The idea that painters, writers, dancers, designers and musicians can exist on the basis of their creativity alone is misplaced and out of date. I am one of a small but growing number of creative who benefits from a scientific background.
To function like name-use in human language, dolphins would need to not just repeat their own name, but call out the names of other individuals in order to address them. Figuring out if dolphins do this has been the goal of Vincent Janik and his research group at the Sea Mammal Research Unit at the University of St. Andrews.
Leaving aside the discussion about whether or not in vitro meat (IVM) is capable of reducing (non-human animal) suffering; reducing environmental impact and positively affecting human health, in vitro meat is likely to be an expensive item for quite some time. Plant-based (vegan) diets on the other hand are already readily available and need not be expensive.
Ateronon, a once-a-day lycopene product, is fast becoming the most talked about supplement in the natural health sector. It contains the revolutionary ingredient LactoLycopene. This compound is better absorbed by the human body than the natural form of lycopene found in tomatoes - a key component of the health-giving Mediterranean diet.
In a world of tech start-ups and digital innovation, have the best minds of our generation dedicated themselves to small-scale projects and forgotten about the lure of sci-fi style space exploration? Peter Thiel, one of the Silicon Valley boffins behind Pay Pal, believes this could be the case. And he says the 'collapse of science-fiction' since that 60s could be an explanation.
Walking into the room, I saw eight people - predominantly doctors - and I could tell that at least five had already made up their minds to reject the project. It started predictably: "Well, we have spent a lot of time discussing this very interesting project, but have some significant concerns." That was why I was there - to allay their fears and get on with this important project. That was not to be.
For centuries, healing and art have been intertwined, forces of energy that exist both within and beyond us. I have long held to the belief that the creation and enjoyment of art has the power to restore. Within my own life, I turn to painting as a salve for my ills. Art is the clear communicator between our bodies and our souls.
On 5 August, a select group of scientists, members of the media and gastronomes will be invited to try their first taste of in vitro meat at a ceremony in London... It may surprise readers to learn that, among the funders of in vitro meat development in various countries - although not of this particular project - is Peta.
Following the hugely successful Kickstarter campaign, London based Sci-fi convention Nine Worlds Geekfest, has steadily been adding a roster of amazing guests and speakers to its inaugural lineup.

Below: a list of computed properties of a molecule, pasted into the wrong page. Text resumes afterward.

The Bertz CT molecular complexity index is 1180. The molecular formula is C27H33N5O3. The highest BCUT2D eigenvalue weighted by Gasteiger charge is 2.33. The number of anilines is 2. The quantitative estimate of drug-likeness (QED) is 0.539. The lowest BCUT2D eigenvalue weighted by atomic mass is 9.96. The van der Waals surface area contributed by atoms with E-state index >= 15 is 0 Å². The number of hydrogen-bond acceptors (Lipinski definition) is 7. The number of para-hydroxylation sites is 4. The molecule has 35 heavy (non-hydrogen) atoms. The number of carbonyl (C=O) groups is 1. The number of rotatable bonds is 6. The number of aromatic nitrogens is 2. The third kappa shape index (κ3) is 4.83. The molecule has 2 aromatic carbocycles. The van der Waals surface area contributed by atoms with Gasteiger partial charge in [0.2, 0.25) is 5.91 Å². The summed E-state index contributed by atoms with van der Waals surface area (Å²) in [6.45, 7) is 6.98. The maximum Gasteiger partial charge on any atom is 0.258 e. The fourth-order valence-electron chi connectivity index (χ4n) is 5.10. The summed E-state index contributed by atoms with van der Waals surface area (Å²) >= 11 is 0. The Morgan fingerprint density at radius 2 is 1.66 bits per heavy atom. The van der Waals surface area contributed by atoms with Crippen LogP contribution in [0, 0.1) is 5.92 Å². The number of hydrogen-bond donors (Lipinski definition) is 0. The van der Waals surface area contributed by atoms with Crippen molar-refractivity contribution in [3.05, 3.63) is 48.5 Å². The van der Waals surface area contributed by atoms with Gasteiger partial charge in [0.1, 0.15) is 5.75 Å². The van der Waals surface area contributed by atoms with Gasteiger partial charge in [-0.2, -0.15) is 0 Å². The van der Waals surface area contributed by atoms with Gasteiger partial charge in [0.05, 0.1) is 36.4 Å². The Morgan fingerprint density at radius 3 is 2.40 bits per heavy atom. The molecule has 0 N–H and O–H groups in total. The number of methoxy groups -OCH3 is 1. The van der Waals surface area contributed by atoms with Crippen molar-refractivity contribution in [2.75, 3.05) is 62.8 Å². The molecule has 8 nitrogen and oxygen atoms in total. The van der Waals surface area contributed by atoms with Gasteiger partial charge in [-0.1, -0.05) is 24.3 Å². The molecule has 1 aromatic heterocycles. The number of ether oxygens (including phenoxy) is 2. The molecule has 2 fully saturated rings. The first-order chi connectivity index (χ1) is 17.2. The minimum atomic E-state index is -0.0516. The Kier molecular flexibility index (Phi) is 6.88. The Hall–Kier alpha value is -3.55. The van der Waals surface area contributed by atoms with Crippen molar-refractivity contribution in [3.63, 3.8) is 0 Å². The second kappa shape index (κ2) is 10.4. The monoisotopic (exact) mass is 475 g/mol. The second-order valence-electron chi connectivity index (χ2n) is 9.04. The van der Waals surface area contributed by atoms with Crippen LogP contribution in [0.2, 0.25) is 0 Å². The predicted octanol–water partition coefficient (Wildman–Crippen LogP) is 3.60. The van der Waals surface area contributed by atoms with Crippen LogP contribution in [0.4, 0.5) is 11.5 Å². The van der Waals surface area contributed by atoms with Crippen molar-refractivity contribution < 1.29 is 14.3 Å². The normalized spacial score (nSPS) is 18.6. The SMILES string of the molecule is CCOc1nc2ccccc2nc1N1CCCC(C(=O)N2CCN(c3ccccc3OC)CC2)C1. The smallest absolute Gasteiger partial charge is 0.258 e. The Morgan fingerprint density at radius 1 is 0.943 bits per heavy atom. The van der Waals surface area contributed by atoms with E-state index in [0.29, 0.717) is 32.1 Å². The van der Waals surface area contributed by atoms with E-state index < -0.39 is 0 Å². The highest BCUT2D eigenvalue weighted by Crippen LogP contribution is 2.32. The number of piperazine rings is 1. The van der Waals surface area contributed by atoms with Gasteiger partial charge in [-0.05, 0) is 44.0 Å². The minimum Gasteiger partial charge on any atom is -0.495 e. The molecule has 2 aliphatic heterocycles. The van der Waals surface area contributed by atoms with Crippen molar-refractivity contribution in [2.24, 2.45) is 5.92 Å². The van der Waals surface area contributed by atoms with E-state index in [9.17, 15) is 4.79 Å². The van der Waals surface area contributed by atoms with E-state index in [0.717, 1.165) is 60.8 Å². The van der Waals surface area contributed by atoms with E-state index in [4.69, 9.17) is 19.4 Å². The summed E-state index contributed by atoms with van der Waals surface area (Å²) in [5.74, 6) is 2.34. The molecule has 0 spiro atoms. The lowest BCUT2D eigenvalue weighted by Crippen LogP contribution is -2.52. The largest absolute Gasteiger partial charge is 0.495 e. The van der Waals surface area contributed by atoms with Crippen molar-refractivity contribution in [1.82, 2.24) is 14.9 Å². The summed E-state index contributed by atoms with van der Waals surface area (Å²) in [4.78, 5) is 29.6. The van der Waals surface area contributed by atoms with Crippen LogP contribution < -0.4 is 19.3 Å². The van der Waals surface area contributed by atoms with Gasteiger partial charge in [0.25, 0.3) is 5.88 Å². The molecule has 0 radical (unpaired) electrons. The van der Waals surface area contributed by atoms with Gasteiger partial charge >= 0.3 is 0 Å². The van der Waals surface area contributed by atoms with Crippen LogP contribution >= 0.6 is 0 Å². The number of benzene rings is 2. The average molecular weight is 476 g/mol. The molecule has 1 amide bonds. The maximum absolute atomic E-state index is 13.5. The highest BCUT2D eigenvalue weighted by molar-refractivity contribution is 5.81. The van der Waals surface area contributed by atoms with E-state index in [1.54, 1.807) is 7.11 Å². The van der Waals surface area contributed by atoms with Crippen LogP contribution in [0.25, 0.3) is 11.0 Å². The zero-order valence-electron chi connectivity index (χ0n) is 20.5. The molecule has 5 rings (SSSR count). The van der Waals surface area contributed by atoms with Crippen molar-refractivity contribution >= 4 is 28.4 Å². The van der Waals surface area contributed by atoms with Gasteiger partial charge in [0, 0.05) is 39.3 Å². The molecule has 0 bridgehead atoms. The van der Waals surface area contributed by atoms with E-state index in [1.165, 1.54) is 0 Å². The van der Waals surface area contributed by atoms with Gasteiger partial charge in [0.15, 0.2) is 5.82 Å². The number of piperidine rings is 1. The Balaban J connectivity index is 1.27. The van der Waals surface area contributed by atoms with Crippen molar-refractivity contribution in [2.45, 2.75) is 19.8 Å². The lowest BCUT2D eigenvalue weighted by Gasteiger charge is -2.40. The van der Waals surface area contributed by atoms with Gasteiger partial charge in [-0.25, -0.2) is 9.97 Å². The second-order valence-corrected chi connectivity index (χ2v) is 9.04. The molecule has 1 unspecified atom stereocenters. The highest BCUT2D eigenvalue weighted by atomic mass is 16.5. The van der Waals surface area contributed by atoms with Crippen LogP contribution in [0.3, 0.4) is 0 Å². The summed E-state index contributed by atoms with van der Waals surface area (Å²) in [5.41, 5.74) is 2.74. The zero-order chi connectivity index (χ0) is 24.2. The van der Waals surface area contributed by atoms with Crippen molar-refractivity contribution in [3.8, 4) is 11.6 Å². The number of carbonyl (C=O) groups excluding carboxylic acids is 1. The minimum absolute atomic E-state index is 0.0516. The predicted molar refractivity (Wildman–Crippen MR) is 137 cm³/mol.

In my younger days, I savored each drop of my education - every lesson was a shining gift to be unwrapped, and my mind was eager to take them in. I still recall with such clarity the day my class learned about Luther Burbank, a pioneer of agriculture and a true reveler in Nature's glory.
We've all done it. Putting something off because it doesn't seem like a priority is human nature. In the daily avalanche of to do lists, e-mails, and task juggling, it can take something drastic to grab our attention before we to decide to prioritise a problem.
When science and art collide, a sea of possibilities opens before us. To uncover such wonders, you must become a creative adventurer. Be dedicated and curious. Let your imagination be your compass and, courage, your constant companion!
There are a number of reasons for the increase in the numbers waiting for a new heart. Primarily it's down to more people surviving a heart attack but living with the consequences - heart failure. Those with severe heart failure need a heart transplant to survive or have a better quality of life.
The provisional findings of climate science cannot explain how global warming, which was little more than a scientific curiosity for much of the 20th century, became a political phenomenon that defines our age.
Nowadays we all take for granted the medical breakthroughs of the 20th Century: diphtheria and polio vaccines, antibiotics, modern anaesthetics, the treatments for childhood leukaemia that have allowed so many children to live full and healthy lives. These all owed a huge debt to animal research. If we are to address the unmet medical needs of the 21st Century such as cures for dementia and stroke, then it is likely that some animal research will be necessary.
The Government's commitment in 2010 was quite clear: to "work to reduce the use of animals in scientific research". This week it was announced that in 2012, over 4.11 million experiments were carried out, with a 9% increase in the number of animals used. Rarely has a broken promise been so directly exposed by reality.